Currently, about 25 percent of Duke law students are enrolled in a dual degree program.

The trustees also approved:

- A new Joint Doctor of Medicine degree to be granted by the Duke/National University of Singapore Graduate Medical School. This collaboration, which was formalized in 2005, is not only intended to educate future physicians and promote biomedical research in Asia, but represents an opportunity for Duke to expand its global presence in science and medicine, said Victor Dzau, chancellor for health affairs at Duke and CEO of the Duke University Health System.

- The creation of a joint master of management studies degree involving the Fuqua School of Business and Seoul National University. Those SNU students accepted into the program would first attend SNU, then travel to Fuqua in the spring of their first year for Fuqua's final six-week term. This would be followed by a summer internship and a second year of study at Fuqua. At the conclusion of their course work, students would be issued an MMS from Fuqua. The students would receive their Masters of Business Administration degree from SNU once they completed other requirements.

Sunday, December 03, 2006

Interesting USA Today story

I’ve just been searching to learn more about one of Collin Finnerty’s attorneys, Michael Cornacchia. The Raleigh News & Observer reports today ("DA's critics ask bar, feds to intervene"):

“[Cornacchia] wrote to the U.S. attorney general, the FBI director, the congressional delegations of North Carolina and Long Island and others, saying Nifong had violated the civil rights of the three players. The case merits an immediate investigation by the U.S. Department of Justice, wrote Cornacchia, a former prosecutor who recently served as chief investigative counsel for the probe of the United Nation's oil-for-food program.”
I found an April 19 USA Today story reporting on the court hearing Finnerty attended in Durham on April 18, the day after a grand jury indicted Finnerty and Reade Seligmann.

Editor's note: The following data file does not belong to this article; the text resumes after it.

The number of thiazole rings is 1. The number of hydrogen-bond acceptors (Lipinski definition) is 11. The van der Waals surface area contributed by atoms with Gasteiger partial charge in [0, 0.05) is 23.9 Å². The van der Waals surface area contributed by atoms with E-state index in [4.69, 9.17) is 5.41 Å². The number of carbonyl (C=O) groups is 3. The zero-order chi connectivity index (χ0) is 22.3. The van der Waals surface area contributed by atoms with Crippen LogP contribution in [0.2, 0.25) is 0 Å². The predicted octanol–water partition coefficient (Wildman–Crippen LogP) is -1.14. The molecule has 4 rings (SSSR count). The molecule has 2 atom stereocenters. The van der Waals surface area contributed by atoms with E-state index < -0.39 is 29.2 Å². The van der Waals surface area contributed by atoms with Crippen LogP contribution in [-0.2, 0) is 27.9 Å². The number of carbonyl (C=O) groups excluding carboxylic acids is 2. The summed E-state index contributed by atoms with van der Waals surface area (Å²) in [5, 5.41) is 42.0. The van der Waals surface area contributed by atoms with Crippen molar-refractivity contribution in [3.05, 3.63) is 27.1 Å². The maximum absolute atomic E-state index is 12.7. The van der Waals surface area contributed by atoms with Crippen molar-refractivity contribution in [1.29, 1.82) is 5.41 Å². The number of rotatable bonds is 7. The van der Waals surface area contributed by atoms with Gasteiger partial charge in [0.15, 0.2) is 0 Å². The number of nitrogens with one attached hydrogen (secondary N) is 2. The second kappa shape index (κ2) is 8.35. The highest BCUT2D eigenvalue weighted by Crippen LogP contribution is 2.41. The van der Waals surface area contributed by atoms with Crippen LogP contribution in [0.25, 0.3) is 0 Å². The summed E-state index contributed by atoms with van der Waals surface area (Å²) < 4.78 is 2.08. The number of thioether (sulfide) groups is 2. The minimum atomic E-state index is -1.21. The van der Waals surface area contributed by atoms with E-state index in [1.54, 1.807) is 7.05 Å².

The story includes a color photo of Finnerty leaving the courthouse with his father and Cornacchia, who is the man in suit and tie just behind Finnerty’s right shoulder.

USA Today makes no mention of Cornacchia but does quote a number of attorneys. Some are directly involved in the case. Others are not directly involved but were interviewed by USA Today to provide “background and context” for its story.

Two of the attorneys not directly involved but providing “background and context” are Duke Law School professors Erwin Chemerinsky and James Coleman.

Chemerinsky, Coleman and all the other attorneys USA Today quoted were speaking before any of them or us knew about a host of investigative travesties DA Mike Nifong and certain Durham police officers committed in order to obtain indictments of then two and later a third lacrosse player, David Evans. All three are clearly innocent of the charges.

I found it very interesting to read what the attorneys were saying more than eight months ago and then to consider what subsequently happened.

In Coleman's case we know that weeks after what we read on April 19 he'll release the Coleman Report. Also, that on June 12 he'll write a letter to the N&O calling on DA Mike Nifong to step aside and allow a special prosecutor to take over the case.

Still later on 60 Minutes Coleman will describe in chilling detail the rigged identification procedures ("there could be no wrong answers") that were essential for the indictments; and which I feel comfortable saying were part of a deliberate frame-up of the indicted players.

In Chemerinsky's case some of you may not be aware that blogger and historian KC Johnson got him on the record speaking about the case in August.

Folks, I want to propose that you do something.

First, read the USA Today April 19 story bearing in mind all that the public, including Chemerinsky and Coleman, didn't know at that time.

Then read the letter Coleman wrote to the N&O almost two months later and Chemerinsky's comments reported in Johnson's post in August.

If you do that, I think most of you will say to yourselves something like:
"Chemerinsky and Coleman didn't come to the positions they came to because of 'what defense attorneys say'. So why do N&O editorial page editor Steve Ford and Durham Herald Sun editor Bob Ashley use the "defense attorneys" excuse to justify their continued support of Nifong?"
I'll be interested to read your comments regarding the April 19 story and what followed.